[16] A photograph of the cover is sold by F. Linz of Trèves.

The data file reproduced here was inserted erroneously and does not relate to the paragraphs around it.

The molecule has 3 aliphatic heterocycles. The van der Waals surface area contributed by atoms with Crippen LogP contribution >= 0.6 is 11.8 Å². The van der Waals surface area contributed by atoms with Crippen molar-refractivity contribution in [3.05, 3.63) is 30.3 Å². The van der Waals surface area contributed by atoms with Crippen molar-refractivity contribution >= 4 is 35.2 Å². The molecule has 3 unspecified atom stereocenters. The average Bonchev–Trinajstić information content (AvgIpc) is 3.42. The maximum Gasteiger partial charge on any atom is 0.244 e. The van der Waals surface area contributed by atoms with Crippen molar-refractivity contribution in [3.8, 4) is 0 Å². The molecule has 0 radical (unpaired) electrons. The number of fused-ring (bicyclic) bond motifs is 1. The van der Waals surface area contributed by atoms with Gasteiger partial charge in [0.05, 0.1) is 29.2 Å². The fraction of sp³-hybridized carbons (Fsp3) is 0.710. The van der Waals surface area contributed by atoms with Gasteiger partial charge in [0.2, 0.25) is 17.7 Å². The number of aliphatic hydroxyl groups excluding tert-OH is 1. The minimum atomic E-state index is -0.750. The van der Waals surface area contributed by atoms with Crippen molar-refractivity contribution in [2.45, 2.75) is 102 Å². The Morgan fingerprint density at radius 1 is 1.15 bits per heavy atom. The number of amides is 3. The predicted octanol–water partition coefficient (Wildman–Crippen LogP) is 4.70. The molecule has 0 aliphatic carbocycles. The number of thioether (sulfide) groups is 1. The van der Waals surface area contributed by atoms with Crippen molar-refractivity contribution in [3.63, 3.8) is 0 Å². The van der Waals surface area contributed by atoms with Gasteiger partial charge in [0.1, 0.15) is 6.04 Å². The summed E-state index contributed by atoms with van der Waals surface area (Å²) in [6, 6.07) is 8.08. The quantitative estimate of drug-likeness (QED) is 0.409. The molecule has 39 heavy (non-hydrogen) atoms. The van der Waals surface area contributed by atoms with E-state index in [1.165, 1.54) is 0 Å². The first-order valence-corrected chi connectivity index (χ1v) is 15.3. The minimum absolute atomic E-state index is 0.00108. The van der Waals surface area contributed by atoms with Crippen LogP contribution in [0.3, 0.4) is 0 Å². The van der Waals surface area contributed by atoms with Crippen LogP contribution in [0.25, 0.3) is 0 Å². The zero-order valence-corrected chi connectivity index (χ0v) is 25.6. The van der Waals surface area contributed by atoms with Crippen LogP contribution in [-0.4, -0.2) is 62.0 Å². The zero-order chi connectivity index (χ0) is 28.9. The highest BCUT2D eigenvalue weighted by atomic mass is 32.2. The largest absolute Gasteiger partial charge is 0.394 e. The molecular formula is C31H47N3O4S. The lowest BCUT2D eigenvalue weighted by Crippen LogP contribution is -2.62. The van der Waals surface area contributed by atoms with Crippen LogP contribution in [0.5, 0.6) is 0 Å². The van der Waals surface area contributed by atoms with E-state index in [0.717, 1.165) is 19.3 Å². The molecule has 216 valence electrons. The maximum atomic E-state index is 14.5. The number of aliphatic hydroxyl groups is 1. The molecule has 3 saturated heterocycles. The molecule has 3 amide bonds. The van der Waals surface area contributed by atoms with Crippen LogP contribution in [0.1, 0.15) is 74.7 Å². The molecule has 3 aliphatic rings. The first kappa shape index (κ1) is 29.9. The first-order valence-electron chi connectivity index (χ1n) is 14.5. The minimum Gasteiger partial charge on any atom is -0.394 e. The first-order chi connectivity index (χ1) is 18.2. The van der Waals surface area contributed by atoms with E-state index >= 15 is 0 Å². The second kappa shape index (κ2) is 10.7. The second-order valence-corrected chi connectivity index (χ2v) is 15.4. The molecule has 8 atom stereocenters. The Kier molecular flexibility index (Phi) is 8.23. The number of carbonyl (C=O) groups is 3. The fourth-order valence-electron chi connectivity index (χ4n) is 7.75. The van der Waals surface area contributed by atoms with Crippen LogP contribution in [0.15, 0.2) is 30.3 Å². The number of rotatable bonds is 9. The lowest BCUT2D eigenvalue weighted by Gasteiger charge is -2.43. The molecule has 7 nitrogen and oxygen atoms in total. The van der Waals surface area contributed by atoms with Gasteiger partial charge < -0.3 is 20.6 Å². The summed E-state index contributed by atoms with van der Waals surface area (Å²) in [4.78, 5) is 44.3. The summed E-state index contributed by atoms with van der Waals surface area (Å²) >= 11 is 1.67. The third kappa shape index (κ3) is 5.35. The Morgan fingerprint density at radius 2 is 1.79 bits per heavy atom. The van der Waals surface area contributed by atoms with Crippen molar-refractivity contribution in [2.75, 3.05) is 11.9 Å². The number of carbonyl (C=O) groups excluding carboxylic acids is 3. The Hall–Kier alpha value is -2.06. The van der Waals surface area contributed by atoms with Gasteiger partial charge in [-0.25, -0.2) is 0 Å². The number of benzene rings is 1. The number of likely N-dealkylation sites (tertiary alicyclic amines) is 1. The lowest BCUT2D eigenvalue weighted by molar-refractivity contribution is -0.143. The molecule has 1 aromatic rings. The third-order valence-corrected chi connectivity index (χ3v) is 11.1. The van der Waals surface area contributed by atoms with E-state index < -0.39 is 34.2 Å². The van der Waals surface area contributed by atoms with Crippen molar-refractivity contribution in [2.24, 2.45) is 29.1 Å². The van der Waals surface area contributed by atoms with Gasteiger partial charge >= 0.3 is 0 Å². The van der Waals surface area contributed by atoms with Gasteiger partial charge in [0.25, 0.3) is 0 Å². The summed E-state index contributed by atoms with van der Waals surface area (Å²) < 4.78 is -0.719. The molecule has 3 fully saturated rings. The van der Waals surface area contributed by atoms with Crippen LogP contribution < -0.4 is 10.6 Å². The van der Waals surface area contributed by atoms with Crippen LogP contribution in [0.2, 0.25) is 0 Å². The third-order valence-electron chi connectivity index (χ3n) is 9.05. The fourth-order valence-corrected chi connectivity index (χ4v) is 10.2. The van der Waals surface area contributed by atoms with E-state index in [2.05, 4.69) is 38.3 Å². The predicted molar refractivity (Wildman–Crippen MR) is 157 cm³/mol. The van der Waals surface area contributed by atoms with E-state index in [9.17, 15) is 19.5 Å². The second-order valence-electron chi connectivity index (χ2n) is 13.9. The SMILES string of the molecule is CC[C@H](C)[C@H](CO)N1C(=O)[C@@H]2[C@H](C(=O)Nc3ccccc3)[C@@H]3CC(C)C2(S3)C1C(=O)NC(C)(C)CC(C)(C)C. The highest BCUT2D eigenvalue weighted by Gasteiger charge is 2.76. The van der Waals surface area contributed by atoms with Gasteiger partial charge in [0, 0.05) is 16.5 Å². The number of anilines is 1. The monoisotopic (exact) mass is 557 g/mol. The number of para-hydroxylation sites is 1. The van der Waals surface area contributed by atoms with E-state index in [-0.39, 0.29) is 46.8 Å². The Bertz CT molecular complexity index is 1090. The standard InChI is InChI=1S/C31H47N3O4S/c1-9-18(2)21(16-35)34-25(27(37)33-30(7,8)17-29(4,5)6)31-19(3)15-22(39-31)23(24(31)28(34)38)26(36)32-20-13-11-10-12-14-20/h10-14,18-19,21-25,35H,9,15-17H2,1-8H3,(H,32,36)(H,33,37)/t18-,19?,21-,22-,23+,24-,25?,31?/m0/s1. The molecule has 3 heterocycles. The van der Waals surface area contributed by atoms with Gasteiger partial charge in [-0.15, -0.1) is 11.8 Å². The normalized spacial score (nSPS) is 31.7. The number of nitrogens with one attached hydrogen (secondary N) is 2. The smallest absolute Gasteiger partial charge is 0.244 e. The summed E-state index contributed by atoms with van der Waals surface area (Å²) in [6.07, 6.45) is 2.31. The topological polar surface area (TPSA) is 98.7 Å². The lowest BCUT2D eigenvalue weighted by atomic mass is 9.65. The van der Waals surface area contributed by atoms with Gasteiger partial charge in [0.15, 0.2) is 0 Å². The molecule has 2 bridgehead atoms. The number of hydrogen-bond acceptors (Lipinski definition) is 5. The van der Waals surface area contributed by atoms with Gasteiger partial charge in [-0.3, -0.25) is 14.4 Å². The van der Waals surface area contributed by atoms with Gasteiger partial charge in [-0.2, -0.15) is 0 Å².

In our own National Library, again, we have the Athelstan Gospels (Harl. 2788), also in all probability executed at Metz. At Paris (Nat. Lib., Theol. Lat. 266) is the Evangeliary of Lothaire—a most beautiful example of gold-writing and ornament. So we might enumerate a score of splendid MSS., and classify them into their various minor schools. But such is not our object. All we want here is a general but clear idea of the style as a whole.